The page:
To expand on @Klaas' answer (and as a result of this question) I've added completion blocks directly to the push method:

@interface PbNavigationController : UINavigationController <UINavigationControllerDelegate>

@property (nonatomic,copy) dispatch_block_t completionBlock;
@property (nonatomic,strong) UIViewController * pushedVC;

@end


@implementation PbNavigationController

- (id)initWithNibName:(NSString *)nibNameOrNil bundle:(NSBundle *)nibBundleOrNil {
    self = [super initWithNibName:nibNameOrNil bundle:nibBundleOrNil];
    if (self) {
        self.delegate = self;
    }
    return self;
}

- (void)navigationController:(UINavigationController *)navigationController didShowViewController:(UIViewController *)viewController animated:(BOOL)animated {
    NSLog(@"didShowViewController:%@", viewController);

    if (self.completionBlock && self.pushedVC == viewController) {
        self.completionBlock();
    }
    self.completionBlock = nil;
    self.pushedVC = nil;
}

-(void)navigationController:(UINavigationController *)navigationController willShowViewController:(UIViewController *)viewController animated:(BOOL)animated {
    if (self.pushedVC != viewController) {
        self.pushedVC = nil;
        self.completionBlock = nil;
    }
}

-(void)pushViewController:(UIViewController *)viewController animated:(BOOL)animated completion:(dispatch_block_t)completion {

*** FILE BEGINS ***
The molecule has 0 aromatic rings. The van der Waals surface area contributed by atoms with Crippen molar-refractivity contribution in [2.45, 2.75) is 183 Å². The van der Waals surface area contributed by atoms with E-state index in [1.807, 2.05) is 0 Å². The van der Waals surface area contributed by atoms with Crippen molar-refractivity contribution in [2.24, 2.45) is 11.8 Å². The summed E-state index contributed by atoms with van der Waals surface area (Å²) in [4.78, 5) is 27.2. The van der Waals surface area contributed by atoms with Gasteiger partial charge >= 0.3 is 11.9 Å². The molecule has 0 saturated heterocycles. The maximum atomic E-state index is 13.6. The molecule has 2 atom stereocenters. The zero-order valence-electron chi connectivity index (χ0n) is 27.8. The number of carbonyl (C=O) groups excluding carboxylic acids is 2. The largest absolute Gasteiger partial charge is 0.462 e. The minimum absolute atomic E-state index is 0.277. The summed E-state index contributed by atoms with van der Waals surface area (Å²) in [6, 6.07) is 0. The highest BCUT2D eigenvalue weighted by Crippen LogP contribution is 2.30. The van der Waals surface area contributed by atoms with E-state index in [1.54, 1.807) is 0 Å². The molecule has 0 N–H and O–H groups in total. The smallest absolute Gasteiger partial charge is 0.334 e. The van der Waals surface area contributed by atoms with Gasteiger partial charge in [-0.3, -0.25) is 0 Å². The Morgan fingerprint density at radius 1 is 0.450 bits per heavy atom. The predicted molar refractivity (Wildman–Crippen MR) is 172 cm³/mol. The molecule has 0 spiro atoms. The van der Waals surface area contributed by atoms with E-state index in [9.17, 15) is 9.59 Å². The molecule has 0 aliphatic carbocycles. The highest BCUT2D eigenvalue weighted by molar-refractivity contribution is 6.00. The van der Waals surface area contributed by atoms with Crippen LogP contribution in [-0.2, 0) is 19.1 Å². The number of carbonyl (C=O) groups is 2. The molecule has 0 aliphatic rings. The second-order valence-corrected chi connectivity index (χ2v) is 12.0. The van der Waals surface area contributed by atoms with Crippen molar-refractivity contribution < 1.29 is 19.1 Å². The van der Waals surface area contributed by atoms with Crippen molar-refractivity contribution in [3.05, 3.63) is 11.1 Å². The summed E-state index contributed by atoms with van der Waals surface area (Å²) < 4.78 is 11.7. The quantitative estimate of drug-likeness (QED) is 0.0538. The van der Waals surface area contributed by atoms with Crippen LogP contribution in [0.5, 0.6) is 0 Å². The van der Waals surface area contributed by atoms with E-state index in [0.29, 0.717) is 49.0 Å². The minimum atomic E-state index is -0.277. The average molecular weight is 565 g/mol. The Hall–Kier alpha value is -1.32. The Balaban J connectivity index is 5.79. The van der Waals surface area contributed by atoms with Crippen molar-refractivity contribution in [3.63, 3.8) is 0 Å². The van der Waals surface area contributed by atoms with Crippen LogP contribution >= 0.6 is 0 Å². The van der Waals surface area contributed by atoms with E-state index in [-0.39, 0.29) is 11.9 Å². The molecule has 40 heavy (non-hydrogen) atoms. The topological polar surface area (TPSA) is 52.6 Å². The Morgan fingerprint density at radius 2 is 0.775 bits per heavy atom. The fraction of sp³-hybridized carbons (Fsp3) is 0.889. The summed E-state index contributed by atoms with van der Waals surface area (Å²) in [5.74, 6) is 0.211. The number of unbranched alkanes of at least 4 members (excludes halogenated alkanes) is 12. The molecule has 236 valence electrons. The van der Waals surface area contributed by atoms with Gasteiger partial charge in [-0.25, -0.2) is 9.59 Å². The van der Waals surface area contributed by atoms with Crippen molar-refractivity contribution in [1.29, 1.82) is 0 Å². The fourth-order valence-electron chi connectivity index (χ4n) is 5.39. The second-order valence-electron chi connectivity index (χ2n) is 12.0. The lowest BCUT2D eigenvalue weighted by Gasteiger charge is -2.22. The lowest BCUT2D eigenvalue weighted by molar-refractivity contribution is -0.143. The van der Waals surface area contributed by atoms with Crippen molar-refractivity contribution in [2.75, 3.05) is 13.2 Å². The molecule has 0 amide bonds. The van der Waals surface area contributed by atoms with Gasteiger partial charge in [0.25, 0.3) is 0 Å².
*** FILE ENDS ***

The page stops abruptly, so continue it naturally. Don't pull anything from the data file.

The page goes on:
self.pushedVC = viewController;
    self.completionBlock = completion;
    [self pushViewController:viewController animated:animated];
}

@end

To be used as follows:

UIViewController *vc = ...;
[(PbNavigationController *)self.navigationController pushViewController:vc animated:YES completion:^ {
    NSLog(@"COMPLETED");
}];
7
  • Brilliant. Thanks a lot
    – Petar
    Mar 3, 2015 at 16:41
  • if... (self.pushedVC == viewController) { is incorrect. You need to test equality among objects by using isEqual:, i.e., [self.pushedVC isEqual:viewController]
    – Evan R
    Jan 19, 2016 at 19:45
  • @EvanR that is probably more technically correct yea. have you seen an error in comparing the instances the other way?
    – Sam
    Jan 20, 2016 at 15:57
  • @Sam not specifically with this example (didn't implement it) but definitely in testing equality with other objects—see Apple's docs on this: developer.apple.com/library/ios/documentation/General/…. Does your method of comparison always work in this case?
    – Evan R
    Jan 20, 2016 at 17:01